INDIANAPOLIS, April 15, 2018 /PRNewswire-USNewswire/ -- A senior from McCracken County High School in Paducah, Ky., capped a busy weekend of competition in Indianapolis by earning an $18,000 college scholarship and first place in The American Legion High School Oratorical Scholarship Program – "A Constitutional Speech Contest." Carlissa N. Frederich's winning prepared oration was titled "Limited Government, Our Right and Responsibility."
Frederich, who lives in Paducah, started the weekend as one of 53 state or department champions in the 81st annual contest. She advanced to the championship through three rounds of intense competition. She was sponsored by American Legion Post 73 in Murray, Ky.
Emily M. Parker, a home-schooled senior from Lino Lakes, Minn., earned a $16,000 college scholarship with a second place finish, while Nathan L. York, a home-schooled junior from National City, Calif., earned a $14,000 scholarship and finished third. The scholarships account for a small portion of post-secondary scholarships that The American Legion, the nation's largest veterans organization, awards annually.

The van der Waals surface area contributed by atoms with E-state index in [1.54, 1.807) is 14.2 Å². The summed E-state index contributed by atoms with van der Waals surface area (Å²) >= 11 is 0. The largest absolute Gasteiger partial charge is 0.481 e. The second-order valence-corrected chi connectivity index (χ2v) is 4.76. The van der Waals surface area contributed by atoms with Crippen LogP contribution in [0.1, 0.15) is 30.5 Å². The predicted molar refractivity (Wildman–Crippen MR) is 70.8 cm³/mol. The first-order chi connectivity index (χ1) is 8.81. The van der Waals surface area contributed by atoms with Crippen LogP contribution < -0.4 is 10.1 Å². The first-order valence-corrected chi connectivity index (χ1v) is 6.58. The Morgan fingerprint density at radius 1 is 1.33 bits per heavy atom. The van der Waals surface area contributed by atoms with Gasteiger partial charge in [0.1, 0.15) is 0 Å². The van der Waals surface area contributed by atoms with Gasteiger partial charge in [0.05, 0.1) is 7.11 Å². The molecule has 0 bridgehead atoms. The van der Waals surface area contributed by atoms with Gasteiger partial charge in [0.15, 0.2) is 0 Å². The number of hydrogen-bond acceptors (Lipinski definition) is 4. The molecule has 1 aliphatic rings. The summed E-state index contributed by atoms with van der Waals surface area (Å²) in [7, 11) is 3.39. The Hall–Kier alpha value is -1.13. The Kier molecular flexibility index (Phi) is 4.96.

In her prepared oration, Frederich compared the Constitution to the powerful Grand Coulee Dam. "Much like the dam was built to create and harness power, our forefathers built the Constitution to create and harness power – to empower the government to act at a national level, but harness that power so it did not infringe upon individual liberty."
"The founders believed our rights came from God to the people who could then loan a very limited amount of that power to the government through the Constitution," she added. "The Constitution ensures rights. Exercising these limits government. Limited government maintains rights, completing the cycle and creating a type of ordered liberty."
In each round of the weekend competition, orators delivered a rehearsed 8- to 10-minute address and a randomly assigned 3- to 5-minute oration on a constitutional topic, each without the benefit of notes and in front of a live audience, including the judges. The 2-million member American Legion developed the contest to encourage young people to improve their communications skills and to study the U.S. Constitution. More than $3 million in scholarships have been awarded over the history of the contest.
Media Contacts: John Raughter (317) 441-8847 or Shayne Abrahams, (317)408-3381.
SOURCE The American Legion